I subscribe to Gardens Illustrated.? It?s my monthly fix of looking at inspirational and aspirational gardens from all around the world.? I envy the gardeners their climates in South Africa, the Mediterranean and indeed the South of England.? Cumbrian gardeners have more of a challenge on their hands.
The magazine is full of information about plants, the everyday and the rare, there are always features on gardeners and people pushing the boundaries of horticulture.
In June?s issue, I read a fascinating article about two women, Desdemona Freeman and her friend Denise Jones of Petals of the Valley in Monmouthshire, Wales.
In 2009, with little experience of cultivating roses, the two women planted and nurtured a rose ?orchard? behind Desdemona?s farmhouse, they researched the process of distillation and set up a copper still to produce a totally natural, additive free rosewater.
From May to July the roses are picked every day, starting at 5.30am, before the bees arrive and the sun burns off the essential oils.? The baskets of blooms are left for a few hours to allow any insects to escape and then the roses are bagged and popped in the freezer, the freezing process breaks down the petals so more will fit into the still.
Denise and Desdemona share the painstaking distillation process, watching over the still for hours with its contents of roses and pure spring water, nothing else is added.? Three types of rose are used, Rosa Gallica, deeply perfumed, it?s the traditional Apothecary Rose.? Alba Maxima is another, a white rose with a gentle citrus note and Rosa Damascena ?Kazanlik? which has the strongest fragrance and is therefore ideal for use in cooking.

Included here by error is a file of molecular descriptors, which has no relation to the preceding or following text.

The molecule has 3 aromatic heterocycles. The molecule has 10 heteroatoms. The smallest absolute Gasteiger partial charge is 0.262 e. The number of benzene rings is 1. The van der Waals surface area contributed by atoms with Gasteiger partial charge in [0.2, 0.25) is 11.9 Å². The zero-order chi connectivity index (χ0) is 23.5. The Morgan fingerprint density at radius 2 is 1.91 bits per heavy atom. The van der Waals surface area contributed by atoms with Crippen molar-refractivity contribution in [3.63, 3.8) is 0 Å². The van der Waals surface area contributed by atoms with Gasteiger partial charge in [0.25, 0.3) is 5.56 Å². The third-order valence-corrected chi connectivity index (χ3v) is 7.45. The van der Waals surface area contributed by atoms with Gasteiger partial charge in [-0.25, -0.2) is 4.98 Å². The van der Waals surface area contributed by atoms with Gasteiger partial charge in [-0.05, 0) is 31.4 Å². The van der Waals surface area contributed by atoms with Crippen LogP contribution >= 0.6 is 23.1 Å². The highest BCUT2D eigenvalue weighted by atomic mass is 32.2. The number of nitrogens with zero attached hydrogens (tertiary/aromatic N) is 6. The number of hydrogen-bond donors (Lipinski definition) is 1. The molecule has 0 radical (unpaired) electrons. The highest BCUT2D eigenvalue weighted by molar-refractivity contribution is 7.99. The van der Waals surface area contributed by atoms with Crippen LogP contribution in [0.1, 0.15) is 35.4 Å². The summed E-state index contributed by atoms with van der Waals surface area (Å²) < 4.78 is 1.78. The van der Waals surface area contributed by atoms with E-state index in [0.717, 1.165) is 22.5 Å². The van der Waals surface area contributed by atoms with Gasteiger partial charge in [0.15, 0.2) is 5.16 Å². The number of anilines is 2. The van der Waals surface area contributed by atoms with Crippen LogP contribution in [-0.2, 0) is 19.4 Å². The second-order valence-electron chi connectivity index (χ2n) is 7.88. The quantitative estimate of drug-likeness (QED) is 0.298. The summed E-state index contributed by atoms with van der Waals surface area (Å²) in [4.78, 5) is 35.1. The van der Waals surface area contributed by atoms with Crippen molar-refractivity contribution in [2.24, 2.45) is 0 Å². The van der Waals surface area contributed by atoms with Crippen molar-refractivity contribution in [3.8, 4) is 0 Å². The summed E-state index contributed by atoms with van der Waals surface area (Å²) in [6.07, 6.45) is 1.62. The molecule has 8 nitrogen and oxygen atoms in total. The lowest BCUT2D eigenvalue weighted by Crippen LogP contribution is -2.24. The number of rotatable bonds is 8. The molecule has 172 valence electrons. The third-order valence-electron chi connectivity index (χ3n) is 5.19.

By the time I?d got to the end of the Gardens Illustrated article, I had resolved to try out this wonderful-sounding rosewater.? I contacted Denise and Desdemona and ordered a bottle of the ?Rosa Damascena? rosewater to experiment with in my ?Just Rhubarb and Rose Extra Jam?.? I also have a bottle of the Rosa Gallica but that one?s going to be trialled in a new preserve which I hope to launch next year so I?m not letting you in on that one yet!
The Rosa Damascena rosewater is beautiful.? I?m now using as my standard in the ?Just Rhubarb and Rose?.? The house smells wonderful when that jam is on the bubble, it?s such a pure scent, and being totally natural, it has no artificial harshness.
Denise and Desdemona very kindly sent me a gift of their rosewater ?spritz?, I keep the bottle in the fridge and it delivers a fine, cool mist to my face.? It?s ideal right now when labouring over a hot jam pan in the summer heat can make one rather hot and bothered.
Denise and Desdemona have published a charming little book ? ?Rosewater Recipes?.? It?s full of delicious things.
Check out Petals of the Valley on their website ? petalsofthevalley.co.uk ? I?m so pleased I did.